Information about the Earth and its environment is collected on a continuoual basis from an array of instruments either already in space or to be deployed on Earth-orbiting satellites. Similar information is also collected from air-borne platforms. Most of the instruments deployed on aircraft or on Earth-orbiting satellites measure electromagnetic radiation at a multitude of wavelengths between the ultraviolet and the microwave region of the spectrum.

In passive remote sensing the measured signal is due either to solar radiation reflected by the Earth-atmosphere system or else emitted by the Earth's surface and the atmosphere. Proper interpretation of the measured signal require knowledge of the interaction of the radiation with the atmosphere and the underlying surface. Thus, in the remote sensing community there is a need to know how the radiance at the top-of-the-atmosphere (TOA) or at aircraft altitude depends on atmospheric and surface parameters.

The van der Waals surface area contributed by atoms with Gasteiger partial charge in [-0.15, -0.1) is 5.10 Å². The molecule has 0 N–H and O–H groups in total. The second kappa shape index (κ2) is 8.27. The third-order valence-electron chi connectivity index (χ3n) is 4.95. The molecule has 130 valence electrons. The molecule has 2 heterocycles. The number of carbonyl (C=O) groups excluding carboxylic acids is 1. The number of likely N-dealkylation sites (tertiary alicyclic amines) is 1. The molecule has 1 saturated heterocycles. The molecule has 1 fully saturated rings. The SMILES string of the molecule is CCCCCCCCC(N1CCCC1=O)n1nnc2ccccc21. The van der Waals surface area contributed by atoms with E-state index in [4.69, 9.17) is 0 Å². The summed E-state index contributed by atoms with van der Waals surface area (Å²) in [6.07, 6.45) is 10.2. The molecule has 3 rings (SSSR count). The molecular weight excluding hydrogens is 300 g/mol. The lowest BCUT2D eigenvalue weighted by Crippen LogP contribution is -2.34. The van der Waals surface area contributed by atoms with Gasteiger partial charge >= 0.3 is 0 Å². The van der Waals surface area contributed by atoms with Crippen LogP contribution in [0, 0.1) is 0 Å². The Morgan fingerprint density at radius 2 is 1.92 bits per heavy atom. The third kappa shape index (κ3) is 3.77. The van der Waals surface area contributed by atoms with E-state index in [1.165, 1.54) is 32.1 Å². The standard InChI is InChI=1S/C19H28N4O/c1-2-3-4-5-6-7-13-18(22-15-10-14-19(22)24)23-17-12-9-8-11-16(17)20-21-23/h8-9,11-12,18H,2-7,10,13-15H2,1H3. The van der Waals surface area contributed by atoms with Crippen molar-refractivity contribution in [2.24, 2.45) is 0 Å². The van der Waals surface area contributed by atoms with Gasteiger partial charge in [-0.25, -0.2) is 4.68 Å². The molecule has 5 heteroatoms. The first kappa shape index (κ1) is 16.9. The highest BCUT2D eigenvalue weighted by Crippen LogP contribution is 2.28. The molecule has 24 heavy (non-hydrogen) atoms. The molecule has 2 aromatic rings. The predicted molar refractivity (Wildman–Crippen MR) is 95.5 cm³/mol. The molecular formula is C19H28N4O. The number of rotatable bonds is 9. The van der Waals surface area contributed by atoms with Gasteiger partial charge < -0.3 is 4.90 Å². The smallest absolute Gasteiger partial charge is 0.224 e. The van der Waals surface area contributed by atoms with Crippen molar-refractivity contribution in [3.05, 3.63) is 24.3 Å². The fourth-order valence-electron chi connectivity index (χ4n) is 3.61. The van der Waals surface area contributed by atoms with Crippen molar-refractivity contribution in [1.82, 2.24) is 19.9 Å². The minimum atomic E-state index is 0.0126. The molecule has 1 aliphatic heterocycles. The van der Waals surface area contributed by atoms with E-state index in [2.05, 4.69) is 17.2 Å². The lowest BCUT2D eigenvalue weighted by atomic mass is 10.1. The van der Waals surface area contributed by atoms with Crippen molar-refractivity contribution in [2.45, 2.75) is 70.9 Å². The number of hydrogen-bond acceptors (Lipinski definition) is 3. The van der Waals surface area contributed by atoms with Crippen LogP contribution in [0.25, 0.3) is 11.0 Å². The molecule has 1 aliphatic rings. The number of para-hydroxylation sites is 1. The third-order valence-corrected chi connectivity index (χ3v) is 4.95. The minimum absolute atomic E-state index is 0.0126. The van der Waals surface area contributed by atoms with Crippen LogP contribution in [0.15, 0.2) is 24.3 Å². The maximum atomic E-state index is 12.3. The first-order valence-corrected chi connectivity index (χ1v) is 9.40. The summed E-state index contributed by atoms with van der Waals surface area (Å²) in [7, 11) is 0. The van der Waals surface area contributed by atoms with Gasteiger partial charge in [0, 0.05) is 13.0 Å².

The most important of these parameters are the aerosol optical depth and the surface reflectance (albedo or Bidirectional Reflectance Distribution Function, BRDF). The TOA radiance is exactly what an instrument deployed on an Earth-orbiting satellite would measure. Thus, a computational tool that predicts how the TOA radiance depends on aerosol optical depth and surface reflectance is of great interest to the remote sensing community.

Design and construction of algorithms for accurate 'atmospheric correction' play a crucial role in remote sensing of surface characteristics. Such corrections are necessary to enable the user to retrieve the radiance emanating from lakes and marine bodies of water, and the radiance leaving a plant canopy on land. The radiance leaving the plant canopy or the water contains the information needed to assess biological productivity on land or in the water.

We are currently developing research tools that can be used to extract information about the environment from in situ and remote sensing data. These tools will enable the user to obtain information about the Earth-atmosphere system by properly analyzing the remotely-sensed data.